- Web Desk
- 1 Hour ago
New lunar dust analysis shows Moon 40 mn years older than believed
- Web Desk
- Oct 25, 2023
WEB DESK: In a groundbreaking revelation, lunar dust samples collected by NASA’s Apollo 17 mission in the 1970s have challenged previous beliefs about the age of the Moon.
According to CNN, recent analysis has unveiled that our celestial neighbour is approximately 40 million years older than scientists initially thought.
Astronauts Eugene Cernan and Harrison Schmitt, during their historic moon landing on December 11 1972, gathered rocks and dust from the lunar surface. These samples, meticulously preserved for decades, have now yielded invaluable insights into the Moon’s age.
A fresh examination of these specimens uncovered zircon crystals, which, when dated, were found to be approximately 4.46 billion years old, slightly older than the previous estimate of 4.425 billion years. The significant revelation has been published in the journal “Geochemical Perspectives Letters.”
Meanwhile, Dr Philipp Heck, the Robert A. Pritzker Curator for Meteoritics and Polar Studies at the Field Museum of Natural History in Chicago and the senior author of the study, stressed the importance of the ancient crystals.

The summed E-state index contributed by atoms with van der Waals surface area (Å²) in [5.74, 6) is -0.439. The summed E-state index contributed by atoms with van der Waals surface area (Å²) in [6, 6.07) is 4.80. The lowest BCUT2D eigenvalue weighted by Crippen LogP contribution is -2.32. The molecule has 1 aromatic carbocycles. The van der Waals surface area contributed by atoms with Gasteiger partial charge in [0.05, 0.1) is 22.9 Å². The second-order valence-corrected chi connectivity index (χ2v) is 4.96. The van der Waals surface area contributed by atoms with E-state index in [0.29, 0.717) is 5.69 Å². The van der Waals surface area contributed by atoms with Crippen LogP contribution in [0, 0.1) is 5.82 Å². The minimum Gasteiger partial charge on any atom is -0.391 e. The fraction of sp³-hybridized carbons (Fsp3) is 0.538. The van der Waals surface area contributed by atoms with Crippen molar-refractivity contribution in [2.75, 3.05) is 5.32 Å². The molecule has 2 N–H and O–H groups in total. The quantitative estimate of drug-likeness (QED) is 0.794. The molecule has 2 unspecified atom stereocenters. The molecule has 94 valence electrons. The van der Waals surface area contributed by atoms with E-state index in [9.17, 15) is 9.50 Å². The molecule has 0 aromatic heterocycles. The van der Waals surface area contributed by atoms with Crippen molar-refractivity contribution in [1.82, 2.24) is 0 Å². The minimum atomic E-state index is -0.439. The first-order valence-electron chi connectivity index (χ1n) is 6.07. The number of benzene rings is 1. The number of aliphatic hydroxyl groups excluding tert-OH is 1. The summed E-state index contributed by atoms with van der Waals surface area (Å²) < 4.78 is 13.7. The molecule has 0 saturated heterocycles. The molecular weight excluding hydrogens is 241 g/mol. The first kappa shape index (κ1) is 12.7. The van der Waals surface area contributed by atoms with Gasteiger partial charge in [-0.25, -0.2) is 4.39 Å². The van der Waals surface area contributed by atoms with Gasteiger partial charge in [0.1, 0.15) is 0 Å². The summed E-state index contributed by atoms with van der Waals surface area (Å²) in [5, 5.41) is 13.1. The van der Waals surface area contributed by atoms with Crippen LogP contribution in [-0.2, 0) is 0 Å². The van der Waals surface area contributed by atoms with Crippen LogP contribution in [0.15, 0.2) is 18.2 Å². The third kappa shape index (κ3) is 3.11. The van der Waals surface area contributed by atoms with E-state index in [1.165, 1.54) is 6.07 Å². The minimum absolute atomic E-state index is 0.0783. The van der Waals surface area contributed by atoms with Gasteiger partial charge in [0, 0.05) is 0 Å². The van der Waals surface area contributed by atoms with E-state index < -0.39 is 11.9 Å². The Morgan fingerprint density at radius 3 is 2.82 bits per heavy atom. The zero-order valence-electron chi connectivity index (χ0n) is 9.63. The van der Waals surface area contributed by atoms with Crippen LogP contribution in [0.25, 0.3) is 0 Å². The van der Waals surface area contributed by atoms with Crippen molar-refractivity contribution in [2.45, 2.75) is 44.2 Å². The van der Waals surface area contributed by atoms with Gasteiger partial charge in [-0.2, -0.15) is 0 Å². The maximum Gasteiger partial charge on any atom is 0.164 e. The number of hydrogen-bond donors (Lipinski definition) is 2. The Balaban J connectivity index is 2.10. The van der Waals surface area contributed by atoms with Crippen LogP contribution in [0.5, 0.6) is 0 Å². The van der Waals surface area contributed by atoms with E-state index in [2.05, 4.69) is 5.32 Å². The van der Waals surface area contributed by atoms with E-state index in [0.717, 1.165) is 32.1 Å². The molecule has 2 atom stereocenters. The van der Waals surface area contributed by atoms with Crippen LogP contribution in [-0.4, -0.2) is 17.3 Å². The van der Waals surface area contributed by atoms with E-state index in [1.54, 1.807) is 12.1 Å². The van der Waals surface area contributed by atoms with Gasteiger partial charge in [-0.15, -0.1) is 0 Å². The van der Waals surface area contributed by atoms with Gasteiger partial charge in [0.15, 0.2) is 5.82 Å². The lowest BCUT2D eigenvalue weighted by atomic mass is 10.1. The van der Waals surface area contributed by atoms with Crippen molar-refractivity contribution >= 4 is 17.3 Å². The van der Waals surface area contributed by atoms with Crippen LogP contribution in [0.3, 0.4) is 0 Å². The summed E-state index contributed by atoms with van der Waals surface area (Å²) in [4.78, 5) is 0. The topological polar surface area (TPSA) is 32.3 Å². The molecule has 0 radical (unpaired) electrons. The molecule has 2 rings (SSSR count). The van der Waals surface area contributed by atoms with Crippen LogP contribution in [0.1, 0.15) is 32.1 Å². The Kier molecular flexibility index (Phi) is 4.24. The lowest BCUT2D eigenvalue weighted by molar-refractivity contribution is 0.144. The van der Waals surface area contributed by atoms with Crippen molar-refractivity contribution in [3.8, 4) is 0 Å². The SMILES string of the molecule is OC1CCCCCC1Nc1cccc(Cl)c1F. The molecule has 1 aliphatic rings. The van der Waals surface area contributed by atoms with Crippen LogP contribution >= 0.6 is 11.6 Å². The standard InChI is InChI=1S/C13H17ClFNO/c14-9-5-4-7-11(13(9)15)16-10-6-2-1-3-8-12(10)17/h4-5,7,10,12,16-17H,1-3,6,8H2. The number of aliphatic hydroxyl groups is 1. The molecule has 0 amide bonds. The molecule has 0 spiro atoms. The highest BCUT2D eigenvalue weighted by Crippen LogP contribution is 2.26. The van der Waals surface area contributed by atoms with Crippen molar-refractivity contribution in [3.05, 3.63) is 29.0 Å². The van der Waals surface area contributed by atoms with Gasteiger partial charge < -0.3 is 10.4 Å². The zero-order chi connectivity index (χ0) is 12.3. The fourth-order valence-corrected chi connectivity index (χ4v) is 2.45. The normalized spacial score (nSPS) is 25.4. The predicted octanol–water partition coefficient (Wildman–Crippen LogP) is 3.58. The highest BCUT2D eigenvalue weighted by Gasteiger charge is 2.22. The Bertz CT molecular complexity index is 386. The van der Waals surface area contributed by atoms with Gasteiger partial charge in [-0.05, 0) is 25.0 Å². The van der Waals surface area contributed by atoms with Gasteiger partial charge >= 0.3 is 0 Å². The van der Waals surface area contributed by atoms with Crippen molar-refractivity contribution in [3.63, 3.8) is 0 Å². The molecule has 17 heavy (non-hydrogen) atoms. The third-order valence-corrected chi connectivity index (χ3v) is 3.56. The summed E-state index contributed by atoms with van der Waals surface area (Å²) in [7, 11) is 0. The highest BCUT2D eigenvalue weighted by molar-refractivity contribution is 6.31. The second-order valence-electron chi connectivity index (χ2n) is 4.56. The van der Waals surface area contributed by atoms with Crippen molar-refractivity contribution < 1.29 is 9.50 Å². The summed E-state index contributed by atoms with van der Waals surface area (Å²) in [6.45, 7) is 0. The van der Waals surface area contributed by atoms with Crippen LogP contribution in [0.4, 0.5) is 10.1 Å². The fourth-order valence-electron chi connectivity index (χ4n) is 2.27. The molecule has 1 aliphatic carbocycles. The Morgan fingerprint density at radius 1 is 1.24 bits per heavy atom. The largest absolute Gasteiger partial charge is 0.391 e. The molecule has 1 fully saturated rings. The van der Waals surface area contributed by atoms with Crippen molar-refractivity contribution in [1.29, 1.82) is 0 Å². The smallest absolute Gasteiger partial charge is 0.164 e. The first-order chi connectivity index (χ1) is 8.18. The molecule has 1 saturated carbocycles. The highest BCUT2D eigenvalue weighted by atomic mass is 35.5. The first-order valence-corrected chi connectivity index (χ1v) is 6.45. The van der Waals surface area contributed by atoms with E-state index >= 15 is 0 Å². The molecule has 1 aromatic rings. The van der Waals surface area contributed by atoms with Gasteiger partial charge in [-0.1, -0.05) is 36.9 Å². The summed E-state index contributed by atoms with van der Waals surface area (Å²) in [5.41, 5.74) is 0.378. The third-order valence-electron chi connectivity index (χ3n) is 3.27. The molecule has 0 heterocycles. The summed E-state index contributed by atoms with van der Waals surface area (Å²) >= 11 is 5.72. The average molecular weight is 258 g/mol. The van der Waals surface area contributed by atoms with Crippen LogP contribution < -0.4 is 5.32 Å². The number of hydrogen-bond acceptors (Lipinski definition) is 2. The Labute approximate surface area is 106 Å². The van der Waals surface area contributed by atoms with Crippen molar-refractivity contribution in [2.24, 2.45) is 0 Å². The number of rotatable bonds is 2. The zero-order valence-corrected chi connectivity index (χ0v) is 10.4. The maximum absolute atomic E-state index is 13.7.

“These crystals are the oldest known solids that formed after the giant impact. And because we know how old these crystals are, they serve as an anchor for the lunar chronology,” said Heck.
According to the media reports, the Moon’s formation, a result of a colossal celestial collision with Earth, has long been a subject of scientific inquiry. The impact of a Mars-size object striking Earth over 4 billion years ago gave birth to the Moon. Having said that a wild guess can be taken regarding age of the Moon.
However, pinpointing the exact age of this pivotal event has remained a challenge. The intense energy generated by the collision melted the lunar surface, making it unfavourable for the formation of zircon crystals.
As Dr Heck explained, “When the surface was molten like that, zircon crystals couldn’t form and survive. So any crystals on the Moon’s surface must have formed after this lunar magma ocean cooled. Otherwise, they would have been melted, and their chemical signatures would be erased.”
This research was initiated when Bidong Zhang, an assistant researcher at the University of California, Los Angeles, proposed that dating the lunar dust’s crystals might unveil the Moon’s actual age.
Dr Zhang, along with Dr Audrey Bouvier, a professor of experimental planetology at Bayreuth University in Germany, collaborated with Dr Heck and Jennika Greer, a research associate in Earth sciences at the University of Glasgow. Their innovative approach utilised advanced atom probe tomography to examine the crystals’ chemical composition and determine the Moon’s age.
The study marks the first application of atom probe tomography for dating lunar crystals and was conducted using cutting-edge instruments at Northwestern University in Evanston, Illinois.